If you have deep scratches or dents in the surface of your wood floors, then they’ll need to be sanded and then refinished to look as good as new. This is a more extensive and time-consuming process, but it will yield the best results. Your BCC will help you decide which approach is the right choice for your hardwood floors.


The last step in refinishing hardwood floors is the application of the new coat of finish. This coat will protect the wood from damage and keep it looking gorgeous for a long time to come. Once again, it is important to use quality products designed for wood floors. Choose a stain that will complement the style and color of your decor. Be sure to use a high-quality polyurethane with low VOC levels (see this post for a comparison of oil- and water-based options).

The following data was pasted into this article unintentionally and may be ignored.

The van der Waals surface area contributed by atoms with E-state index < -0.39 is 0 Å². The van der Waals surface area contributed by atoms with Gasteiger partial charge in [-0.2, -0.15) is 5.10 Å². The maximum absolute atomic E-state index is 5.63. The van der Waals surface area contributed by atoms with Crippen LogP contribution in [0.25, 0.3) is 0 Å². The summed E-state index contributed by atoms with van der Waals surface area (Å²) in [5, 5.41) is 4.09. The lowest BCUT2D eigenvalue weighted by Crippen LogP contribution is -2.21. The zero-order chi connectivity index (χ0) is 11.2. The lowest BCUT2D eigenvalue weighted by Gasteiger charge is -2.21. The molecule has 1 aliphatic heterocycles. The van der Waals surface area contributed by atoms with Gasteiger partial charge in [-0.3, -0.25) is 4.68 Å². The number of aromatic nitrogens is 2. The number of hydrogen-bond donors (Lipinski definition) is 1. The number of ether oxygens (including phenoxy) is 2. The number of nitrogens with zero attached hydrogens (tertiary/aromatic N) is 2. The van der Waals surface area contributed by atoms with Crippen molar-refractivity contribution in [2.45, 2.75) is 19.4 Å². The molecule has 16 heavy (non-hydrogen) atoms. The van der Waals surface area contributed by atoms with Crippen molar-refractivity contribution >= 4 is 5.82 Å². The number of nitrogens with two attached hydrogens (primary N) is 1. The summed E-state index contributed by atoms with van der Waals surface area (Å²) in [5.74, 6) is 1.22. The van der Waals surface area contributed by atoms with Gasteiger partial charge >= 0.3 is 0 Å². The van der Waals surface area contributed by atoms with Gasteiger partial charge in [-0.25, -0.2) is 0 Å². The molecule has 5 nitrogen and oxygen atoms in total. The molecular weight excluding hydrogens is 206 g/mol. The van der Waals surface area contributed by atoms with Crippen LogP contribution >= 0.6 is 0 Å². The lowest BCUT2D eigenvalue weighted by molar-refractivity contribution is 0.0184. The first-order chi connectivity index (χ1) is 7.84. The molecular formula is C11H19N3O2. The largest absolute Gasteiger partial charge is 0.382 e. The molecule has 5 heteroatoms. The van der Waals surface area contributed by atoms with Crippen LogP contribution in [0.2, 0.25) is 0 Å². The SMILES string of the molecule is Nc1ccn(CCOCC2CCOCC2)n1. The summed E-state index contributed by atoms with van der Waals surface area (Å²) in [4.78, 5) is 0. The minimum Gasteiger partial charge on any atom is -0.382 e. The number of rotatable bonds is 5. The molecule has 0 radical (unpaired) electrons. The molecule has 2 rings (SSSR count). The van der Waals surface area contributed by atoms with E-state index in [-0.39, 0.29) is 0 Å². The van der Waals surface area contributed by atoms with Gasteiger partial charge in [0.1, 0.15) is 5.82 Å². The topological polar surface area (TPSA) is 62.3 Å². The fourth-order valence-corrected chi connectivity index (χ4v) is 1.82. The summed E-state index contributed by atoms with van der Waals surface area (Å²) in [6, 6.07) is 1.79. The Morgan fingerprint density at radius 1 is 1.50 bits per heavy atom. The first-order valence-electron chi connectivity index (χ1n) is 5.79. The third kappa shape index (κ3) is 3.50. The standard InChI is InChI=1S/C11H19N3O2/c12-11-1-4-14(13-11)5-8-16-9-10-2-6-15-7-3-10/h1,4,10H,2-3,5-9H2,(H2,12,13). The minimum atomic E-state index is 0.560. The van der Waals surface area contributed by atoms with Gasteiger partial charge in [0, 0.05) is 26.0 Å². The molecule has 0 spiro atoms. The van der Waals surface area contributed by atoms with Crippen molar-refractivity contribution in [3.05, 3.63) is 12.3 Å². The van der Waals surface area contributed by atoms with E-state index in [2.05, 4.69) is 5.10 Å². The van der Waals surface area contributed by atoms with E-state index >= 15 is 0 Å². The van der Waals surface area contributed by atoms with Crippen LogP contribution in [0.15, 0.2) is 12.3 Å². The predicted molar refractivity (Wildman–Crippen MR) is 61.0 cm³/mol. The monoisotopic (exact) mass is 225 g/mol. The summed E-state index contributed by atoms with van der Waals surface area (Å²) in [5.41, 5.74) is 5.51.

Before applying the new finish, it is very important to clean the floor again. Use a tack cloth or vacuum to get rid of any dust left over from the sanding process. This will make it much easier for the finishing product to adhere to the floor. It is also a good idea to use this opportunity to repair any major scratches or gouges in the floors. Trowel filling is a quick and inexpensive way to do this, but it is not as durable as a solid coat of polyurethane.

When choosing a contractor to perform this work, be sure to read their online reviews. Ensure they have a good track record with past clients and that they are licensed, insured, and bonded to work in your area. A reputable contractor will handle any problems that may arise in a professional and timely manner.

If you are interested in a less expensive option for refinishing hardwood floors, consider screening and recoating instead of a complete refinish. Screening involves abrading the current coating with a floor buffer, but it is not as deep as full sand. It is then followed by a new coat of water-based polyurethane. This is a great alternative for floors that have been properly sanded in the past but need some freshening up.